We can create an education system that allows each young person to meet their fullest potential. Unfortunately, we are falling short for too many students, especially for many in our region. Research across the metropolitan area in the last number of years has shown consistent racial and socio-economic gaps in the education of our young people: only one out of every three fourth-grade children of color are achieving reading or math standards, compared to closer to two out of every three white students. The statistics are even worse for children living in poverty. And, Minnesota ranks the lowest in the nation for on-time high school graduation rates for young people of color. If racial gaps in educational attainment had been closed from 2005 to 2019, Minnesota’s GDP would have increased by $1.1 billion dollars annually.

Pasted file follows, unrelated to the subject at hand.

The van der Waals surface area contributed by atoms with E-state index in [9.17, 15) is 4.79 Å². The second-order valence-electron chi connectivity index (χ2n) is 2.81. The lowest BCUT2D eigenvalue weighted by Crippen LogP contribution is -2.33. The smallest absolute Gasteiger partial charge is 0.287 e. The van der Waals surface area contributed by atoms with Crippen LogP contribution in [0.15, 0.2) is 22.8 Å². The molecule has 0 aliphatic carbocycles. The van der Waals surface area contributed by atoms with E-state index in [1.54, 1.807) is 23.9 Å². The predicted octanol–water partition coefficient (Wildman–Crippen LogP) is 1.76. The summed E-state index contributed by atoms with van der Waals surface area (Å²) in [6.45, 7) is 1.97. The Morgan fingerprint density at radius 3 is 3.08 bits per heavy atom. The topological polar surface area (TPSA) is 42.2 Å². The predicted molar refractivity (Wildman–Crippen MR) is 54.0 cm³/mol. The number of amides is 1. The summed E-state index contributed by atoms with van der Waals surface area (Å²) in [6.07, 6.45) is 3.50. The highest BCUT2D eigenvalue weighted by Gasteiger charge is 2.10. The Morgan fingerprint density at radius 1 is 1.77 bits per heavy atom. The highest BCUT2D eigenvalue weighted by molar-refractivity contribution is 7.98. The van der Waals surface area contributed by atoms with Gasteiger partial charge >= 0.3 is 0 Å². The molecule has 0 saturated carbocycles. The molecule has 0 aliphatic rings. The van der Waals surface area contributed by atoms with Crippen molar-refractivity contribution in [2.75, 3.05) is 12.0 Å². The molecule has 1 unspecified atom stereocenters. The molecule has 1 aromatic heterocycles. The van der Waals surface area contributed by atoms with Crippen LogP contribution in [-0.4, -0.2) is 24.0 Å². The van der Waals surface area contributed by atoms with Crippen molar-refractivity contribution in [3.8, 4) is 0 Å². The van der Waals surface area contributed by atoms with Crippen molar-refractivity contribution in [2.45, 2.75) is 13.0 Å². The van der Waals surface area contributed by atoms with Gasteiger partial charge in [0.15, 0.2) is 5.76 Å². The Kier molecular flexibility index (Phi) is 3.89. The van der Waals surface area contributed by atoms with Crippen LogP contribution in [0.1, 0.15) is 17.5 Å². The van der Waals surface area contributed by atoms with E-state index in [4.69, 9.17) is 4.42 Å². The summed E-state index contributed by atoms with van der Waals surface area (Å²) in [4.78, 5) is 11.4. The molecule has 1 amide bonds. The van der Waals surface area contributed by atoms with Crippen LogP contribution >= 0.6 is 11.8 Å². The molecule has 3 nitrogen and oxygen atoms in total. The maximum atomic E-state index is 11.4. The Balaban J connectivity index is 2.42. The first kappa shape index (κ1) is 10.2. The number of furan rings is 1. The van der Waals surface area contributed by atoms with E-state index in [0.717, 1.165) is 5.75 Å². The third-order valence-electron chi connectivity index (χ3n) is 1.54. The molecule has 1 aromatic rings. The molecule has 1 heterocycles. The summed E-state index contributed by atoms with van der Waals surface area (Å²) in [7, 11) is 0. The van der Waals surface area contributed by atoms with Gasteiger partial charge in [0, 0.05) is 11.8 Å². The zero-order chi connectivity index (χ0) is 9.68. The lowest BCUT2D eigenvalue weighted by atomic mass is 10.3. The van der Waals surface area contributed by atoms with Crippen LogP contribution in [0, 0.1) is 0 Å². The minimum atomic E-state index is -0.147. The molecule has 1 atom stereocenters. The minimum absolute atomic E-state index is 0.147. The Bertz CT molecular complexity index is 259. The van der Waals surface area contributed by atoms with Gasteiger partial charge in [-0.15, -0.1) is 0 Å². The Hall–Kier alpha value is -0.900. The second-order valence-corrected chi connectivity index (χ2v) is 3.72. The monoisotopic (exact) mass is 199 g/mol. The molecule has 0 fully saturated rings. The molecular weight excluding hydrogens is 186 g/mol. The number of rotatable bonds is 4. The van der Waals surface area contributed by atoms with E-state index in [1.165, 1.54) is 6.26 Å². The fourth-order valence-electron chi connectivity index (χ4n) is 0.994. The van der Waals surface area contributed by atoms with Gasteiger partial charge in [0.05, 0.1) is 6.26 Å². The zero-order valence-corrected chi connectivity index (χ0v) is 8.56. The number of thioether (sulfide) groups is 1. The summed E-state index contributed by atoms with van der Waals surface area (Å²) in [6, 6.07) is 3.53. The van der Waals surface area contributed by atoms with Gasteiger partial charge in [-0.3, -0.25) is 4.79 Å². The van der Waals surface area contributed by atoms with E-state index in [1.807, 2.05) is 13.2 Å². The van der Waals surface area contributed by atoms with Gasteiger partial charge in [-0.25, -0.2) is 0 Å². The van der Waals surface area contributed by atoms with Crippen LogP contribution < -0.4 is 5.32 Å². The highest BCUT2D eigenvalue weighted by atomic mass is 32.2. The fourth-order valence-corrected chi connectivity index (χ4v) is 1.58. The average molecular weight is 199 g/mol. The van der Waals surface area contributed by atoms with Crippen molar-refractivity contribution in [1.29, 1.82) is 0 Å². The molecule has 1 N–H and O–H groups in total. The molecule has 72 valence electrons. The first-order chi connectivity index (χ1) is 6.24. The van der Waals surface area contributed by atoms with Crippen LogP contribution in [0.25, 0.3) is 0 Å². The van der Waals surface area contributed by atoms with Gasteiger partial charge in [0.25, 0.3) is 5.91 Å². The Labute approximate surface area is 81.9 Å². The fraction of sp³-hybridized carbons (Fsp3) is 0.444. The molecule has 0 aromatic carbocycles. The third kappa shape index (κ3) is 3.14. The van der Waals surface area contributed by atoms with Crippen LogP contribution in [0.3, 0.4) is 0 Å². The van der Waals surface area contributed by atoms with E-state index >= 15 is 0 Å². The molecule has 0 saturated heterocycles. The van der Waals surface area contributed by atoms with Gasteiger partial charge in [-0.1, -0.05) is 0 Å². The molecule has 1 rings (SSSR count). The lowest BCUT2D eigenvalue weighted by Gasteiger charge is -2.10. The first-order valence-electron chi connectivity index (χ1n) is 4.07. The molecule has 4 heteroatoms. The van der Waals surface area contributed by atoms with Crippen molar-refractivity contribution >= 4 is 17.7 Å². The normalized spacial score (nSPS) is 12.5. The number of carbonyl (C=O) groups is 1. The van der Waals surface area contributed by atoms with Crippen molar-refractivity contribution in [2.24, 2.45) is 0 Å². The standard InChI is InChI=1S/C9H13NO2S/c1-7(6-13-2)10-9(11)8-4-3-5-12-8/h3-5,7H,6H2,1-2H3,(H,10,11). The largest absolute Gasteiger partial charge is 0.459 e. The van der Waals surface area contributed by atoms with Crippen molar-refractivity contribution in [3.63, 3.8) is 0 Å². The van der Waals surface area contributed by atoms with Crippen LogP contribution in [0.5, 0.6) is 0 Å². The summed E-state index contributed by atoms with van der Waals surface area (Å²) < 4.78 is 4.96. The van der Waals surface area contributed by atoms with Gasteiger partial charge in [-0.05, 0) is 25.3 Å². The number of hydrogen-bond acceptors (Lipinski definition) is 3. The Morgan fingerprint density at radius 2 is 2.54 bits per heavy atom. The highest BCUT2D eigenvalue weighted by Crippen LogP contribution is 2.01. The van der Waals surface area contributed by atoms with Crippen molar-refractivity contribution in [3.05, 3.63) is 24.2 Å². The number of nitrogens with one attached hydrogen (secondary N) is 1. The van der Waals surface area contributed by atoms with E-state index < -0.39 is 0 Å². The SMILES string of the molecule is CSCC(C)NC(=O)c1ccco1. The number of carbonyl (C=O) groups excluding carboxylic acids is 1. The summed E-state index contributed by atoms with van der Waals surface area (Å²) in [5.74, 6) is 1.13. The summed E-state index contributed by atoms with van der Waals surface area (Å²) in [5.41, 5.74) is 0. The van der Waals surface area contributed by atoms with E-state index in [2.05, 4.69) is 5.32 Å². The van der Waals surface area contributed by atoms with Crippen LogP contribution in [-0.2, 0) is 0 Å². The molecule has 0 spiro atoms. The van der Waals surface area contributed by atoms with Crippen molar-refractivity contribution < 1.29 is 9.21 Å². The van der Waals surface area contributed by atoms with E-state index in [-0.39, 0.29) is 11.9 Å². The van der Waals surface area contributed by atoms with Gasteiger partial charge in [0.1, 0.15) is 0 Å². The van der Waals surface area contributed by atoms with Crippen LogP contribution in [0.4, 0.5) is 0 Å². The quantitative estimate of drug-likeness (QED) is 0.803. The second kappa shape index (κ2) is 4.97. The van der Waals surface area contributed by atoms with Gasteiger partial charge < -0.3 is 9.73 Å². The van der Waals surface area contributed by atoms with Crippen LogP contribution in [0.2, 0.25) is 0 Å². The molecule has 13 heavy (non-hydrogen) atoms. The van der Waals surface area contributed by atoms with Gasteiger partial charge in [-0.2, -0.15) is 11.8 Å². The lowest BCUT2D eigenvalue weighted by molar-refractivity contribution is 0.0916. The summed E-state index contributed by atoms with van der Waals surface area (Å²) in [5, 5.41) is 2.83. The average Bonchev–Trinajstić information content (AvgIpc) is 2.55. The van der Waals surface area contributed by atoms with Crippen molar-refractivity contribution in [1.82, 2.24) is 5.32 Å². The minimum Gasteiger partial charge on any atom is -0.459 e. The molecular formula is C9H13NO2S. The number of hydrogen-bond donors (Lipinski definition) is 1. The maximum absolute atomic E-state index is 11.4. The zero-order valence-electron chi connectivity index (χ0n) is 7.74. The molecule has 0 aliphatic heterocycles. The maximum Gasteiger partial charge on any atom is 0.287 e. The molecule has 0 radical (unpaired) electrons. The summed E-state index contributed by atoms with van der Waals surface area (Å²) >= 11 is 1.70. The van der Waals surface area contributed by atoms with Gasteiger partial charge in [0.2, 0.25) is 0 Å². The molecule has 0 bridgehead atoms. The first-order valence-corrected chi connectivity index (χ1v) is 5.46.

Identified by the United Nations as one of our leading human rights, each and every child deserves a high-quality education that is aligned to our community-adopted standards, prepares them for college or career, strengthens our national workforce, gives them the tools they need to help solve society’s most vexing challenges, and to become socially responsible citizens. The primary measure of the effectiveness of our investment must be the lifetime outcomes of our students. Schools are the first, and too often the last, opportunity to close our troubling prosperity gaps. It is important that they effectively serve to undo our deliberately unjust past. Any successful education policy should focus on four critical areas to make sure we are addressing these issues effectively and educating our children capably. They are: early learning, kindergarten through twelfth grade, higher education, and the needs of students’ families.
I stand for progress in all of these areas: